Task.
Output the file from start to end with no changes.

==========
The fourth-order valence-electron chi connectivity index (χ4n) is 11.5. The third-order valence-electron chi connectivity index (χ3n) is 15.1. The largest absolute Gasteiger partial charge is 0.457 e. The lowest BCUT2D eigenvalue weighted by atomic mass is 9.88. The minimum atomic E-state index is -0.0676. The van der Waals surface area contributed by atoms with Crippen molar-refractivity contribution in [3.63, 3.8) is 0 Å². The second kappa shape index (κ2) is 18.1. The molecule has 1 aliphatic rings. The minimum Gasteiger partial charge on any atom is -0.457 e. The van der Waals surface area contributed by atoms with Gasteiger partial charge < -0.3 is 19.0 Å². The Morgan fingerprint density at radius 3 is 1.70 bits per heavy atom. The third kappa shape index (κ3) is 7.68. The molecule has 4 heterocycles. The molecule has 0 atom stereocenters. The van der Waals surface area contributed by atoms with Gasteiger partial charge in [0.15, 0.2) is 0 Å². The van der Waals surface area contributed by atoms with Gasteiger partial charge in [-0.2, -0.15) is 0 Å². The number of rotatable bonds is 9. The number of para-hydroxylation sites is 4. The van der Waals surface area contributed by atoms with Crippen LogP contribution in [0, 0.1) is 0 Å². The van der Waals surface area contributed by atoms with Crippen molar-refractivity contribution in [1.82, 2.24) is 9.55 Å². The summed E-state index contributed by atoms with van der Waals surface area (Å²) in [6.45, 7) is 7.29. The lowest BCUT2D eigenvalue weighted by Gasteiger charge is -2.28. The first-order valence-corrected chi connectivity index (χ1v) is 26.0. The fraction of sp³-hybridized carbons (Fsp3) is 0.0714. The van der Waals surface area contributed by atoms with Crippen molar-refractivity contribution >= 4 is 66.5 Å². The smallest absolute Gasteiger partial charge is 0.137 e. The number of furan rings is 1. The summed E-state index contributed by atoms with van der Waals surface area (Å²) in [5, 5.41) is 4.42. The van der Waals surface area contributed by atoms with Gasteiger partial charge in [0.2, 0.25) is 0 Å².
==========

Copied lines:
The fourth-order valence-electron chi connectivity index (χ4n) is 11.5. The third-order valence-electron chi connectivity index (χ3n) is 15.1. The largest absolute Gasteiger partial charge is 0.457 e. The lowest BCUT2D eigenvalue weighted by atomic mass is 9.88. The minimum atomic E-state index is -0.0676. The van der Waals surface area contributed by atoms with Crippen molar-refractivity contribution in [3.63, 3.8) is 0 Å². The second kappa shape index (κ2) is 18.1. The molecule has 1 aliphatic rings. The minimum Gasteiger partial charge on any atom is -0.457 e. The van der Waals surface area contributed by atoms with Gasteiger partial charge < -0.3 is 19.0 Å². The Morgan fingerprint density at radius 3 is 1.70 bits per heavy atom. The third kappa shape index (κ3) is 7.68. The molecule has 4 heterocycles. The molecule has 0 atom stereocenters. The van der Waals surface area contributed by atoms with Gasteiger partial charge in [0.15, 0.2) is 0 Å². The van der Waals surface area contributed by atoms with Gasteiger partial charge in [-0.2, -0.15) is 0 Å². The number of rotatable bonds is 9. The number of para-hydroxylation sites is 4. The van der Waals surface area contributed by atoms with Crippen LogP contribution in [0, 0.1) is 0 Å². The van der Waals surface area contributed by atoms with Crippen molar-refractivity contribution in [1.82, 2.24) is 9.55 Å². The summed E-state index contributed by atoms with van der Waals surface area (Å²) in [6.45, 7) is 7.29. The lowest BCUT2D eigenvalue weighted by Gasteiger charge is -2.28. The first-order valence-corrected chi connectivity index (χ1v) is 26.0. The fraction of sp³-hybridized carbons (Fsp3) is 0.0714. The van der Waals surface area contributed by atoms with Crippen molar-refractivity contribution >= 4 is 66.5 Å². The smallest absolute Gasteiger partial charge is 0.137 e. The number of furan rings is 1. The summed E-state index contributed by atoms with van der Waals surface area (Å²) in [5, 5.41) is 4.42. The van der Waals surface area contributed by atoms with Gasteiger partial charge in [0.2, 0.25) is 0 Å².